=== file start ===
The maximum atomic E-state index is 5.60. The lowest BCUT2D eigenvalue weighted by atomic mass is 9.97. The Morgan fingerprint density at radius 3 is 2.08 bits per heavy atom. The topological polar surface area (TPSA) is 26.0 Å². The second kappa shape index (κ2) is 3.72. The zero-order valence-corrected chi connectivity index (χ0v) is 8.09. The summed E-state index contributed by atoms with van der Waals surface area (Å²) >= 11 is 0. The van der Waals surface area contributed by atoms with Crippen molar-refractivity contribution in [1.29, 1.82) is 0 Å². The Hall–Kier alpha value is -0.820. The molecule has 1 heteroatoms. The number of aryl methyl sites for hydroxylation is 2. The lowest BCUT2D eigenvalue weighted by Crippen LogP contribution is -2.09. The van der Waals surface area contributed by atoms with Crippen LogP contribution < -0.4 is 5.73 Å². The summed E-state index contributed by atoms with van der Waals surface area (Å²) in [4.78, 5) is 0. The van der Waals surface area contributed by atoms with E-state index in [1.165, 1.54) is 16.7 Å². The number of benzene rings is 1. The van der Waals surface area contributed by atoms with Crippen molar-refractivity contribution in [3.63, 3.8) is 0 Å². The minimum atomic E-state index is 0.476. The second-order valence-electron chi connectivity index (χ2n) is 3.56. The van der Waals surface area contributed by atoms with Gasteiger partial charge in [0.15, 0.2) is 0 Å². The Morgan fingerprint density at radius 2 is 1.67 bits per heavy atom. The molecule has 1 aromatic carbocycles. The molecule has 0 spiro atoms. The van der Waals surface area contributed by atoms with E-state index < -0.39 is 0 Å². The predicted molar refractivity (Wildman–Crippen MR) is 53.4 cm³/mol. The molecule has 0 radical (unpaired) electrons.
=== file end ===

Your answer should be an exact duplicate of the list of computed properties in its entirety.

The maximum atomic E-state index is 5.60. The lowest BCUT2D eigenvalue weighted by atomic mass is 9.97. The Morgan fingerprint density at radius 3 is 2.08 bits per heavy atom. The topological polar surface area (TPSA) is 26.0 Å². The second kappa shape index (κ2) is 3.72. The zero-order valence-corrected chi connectivity index (χ0v) is 8.09. The summed E-state index contributed by atoms with van der Waals surface area (Å²) >= 11 is 0. The van der Waals surface area contributed by atoms with Crippen molar-refractivity contribution in [1.29, 1.82) is 0 Å². The Hall–Kier alpha value is -0.820. The molecule has 1 heteroatoms. The number of aryl methyl sites for hydroxylation is 2. The lowest BCUT2D eigenvalue weighted by Crippen LogP contribution is -2.09. The van der Waals surface area contributed by atoms with Crippen LogP contribution < -0.4 is 5.73 Å². The summed E-state index contributed by atoms with van der Waals surface area (Å²) in [4.78, 5) is 0. The van der Waals surface area contributed by atoms with E-state index in [1.165, 1.54) is 16.7 Å². The number of benzene rings is 1. The van der Waals surface area contributed by atoms with Crippen molar-refractivity contribution in [3.63, 3.8) is 0 Å². The minimum atomic E-state index is 0.476. The second-order valence-electron chi connectivity index (χ2n) is 3.56. The van der Waals surface area contributed by atoms with Gasteiger partial charge in [0.15, 0.2) is 0 Å². The Morgan fingerprint density at radius 2 is 1.67 bits per heavy atom. The molecule has 1 aromatic carbocycles. The molecule has 0 spiro atoms. The van der Waals surface area contributed by atoms with E-state index < -0.39 is 0 Å². The predicted molar refractivity (Wildman–Crippen MR) is 53.4 cm³/mol. The molecule has 0 radical (unpaired) electrons.